You are not currently logged in.
Access JSTOR through your library or other institution:
If You Use a Screen ReaderThis content is available through Read Online (Free) program, which relies on page scans. Since scans are not currently available to screen readers, please contact JSTOR User Support for access. We'll provide a PDF copy for your screen reader.
Hazards in the Bog: Real and Imagined
Vol. 92, No. 3 (Jul., 2002), pp. 319-332
Published by: American Geographical Society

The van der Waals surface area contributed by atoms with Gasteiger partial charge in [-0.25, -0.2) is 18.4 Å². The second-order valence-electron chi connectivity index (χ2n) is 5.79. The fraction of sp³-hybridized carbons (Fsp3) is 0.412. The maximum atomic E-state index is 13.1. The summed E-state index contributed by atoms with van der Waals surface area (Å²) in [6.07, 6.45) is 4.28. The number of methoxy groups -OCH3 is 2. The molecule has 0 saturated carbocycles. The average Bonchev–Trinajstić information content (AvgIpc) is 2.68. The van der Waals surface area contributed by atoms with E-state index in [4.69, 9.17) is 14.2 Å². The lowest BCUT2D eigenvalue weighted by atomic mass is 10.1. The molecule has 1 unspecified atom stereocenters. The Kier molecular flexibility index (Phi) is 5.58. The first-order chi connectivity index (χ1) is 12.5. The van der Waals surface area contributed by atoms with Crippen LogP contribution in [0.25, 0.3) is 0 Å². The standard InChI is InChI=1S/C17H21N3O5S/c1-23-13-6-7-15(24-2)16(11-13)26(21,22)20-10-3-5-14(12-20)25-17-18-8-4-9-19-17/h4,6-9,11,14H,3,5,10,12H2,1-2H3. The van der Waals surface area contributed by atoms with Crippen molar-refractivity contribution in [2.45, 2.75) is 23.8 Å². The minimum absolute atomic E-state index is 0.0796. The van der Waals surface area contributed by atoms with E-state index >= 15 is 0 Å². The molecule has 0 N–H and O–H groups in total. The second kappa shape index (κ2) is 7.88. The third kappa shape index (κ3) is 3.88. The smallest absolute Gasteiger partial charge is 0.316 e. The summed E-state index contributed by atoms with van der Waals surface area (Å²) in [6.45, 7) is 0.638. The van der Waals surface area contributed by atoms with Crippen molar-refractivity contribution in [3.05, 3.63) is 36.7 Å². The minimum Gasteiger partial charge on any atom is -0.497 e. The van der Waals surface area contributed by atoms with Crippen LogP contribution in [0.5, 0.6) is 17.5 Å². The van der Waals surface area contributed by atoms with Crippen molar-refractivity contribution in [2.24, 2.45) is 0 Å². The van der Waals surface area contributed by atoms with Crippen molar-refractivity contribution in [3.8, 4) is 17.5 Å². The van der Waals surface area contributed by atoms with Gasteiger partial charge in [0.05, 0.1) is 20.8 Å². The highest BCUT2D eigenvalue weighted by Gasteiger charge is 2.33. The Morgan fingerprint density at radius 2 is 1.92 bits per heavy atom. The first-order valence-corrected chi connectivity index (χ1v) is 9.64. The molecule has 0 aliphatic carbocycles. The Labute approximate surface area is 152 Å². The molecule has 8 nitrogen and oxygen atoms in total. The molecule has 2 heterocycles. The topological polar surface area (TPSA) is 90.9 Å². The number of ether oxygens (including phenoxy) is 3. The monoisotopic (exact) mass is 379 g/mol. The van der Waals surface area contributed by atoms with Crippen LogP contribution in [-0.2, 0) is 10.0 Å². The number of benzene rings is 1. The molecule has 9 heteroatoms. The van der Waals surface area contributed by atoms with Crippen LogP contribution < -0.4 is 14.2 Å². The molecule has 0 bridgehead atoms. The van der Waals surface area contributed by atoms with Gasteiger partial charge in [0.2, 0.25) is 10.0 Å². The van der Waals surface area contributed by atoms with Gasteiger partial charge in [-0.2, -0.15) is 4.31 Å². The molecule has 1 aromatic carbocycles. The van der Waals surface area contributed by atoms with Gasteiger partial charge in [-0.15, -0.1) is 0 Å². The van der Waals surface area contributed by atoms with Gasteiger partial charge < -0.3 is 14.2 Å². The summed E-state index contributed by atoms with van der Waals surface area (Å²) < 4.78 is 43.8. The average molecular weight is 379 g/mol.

Stable URL: http://www.jstor.org/stable/4140913
Page Count: 14
Since scans are not currently available to screen readers, please contact JSTOR User Support for access. We'll provide a PDF copy for your screen reader.
Preview not available
A rich body of geographical lore, much of it related to real or imaginary hazards, characterizes perceptions of bog landscapes. Bog bursts, will-o'-the-wisps, carnivorous plants, weird creatures, and perceptions of the "bottomless" bog all play a part in the folklore of the landscapes. Ambiguity about the features of bog landscapes is further heightened by the descriptive terminology employed by tale tellers, who present to us a world inhabited by meanings that go beyond the physical environment and touch on the primordial inner landscape.
Geographical Review © 2002 American Geographical Society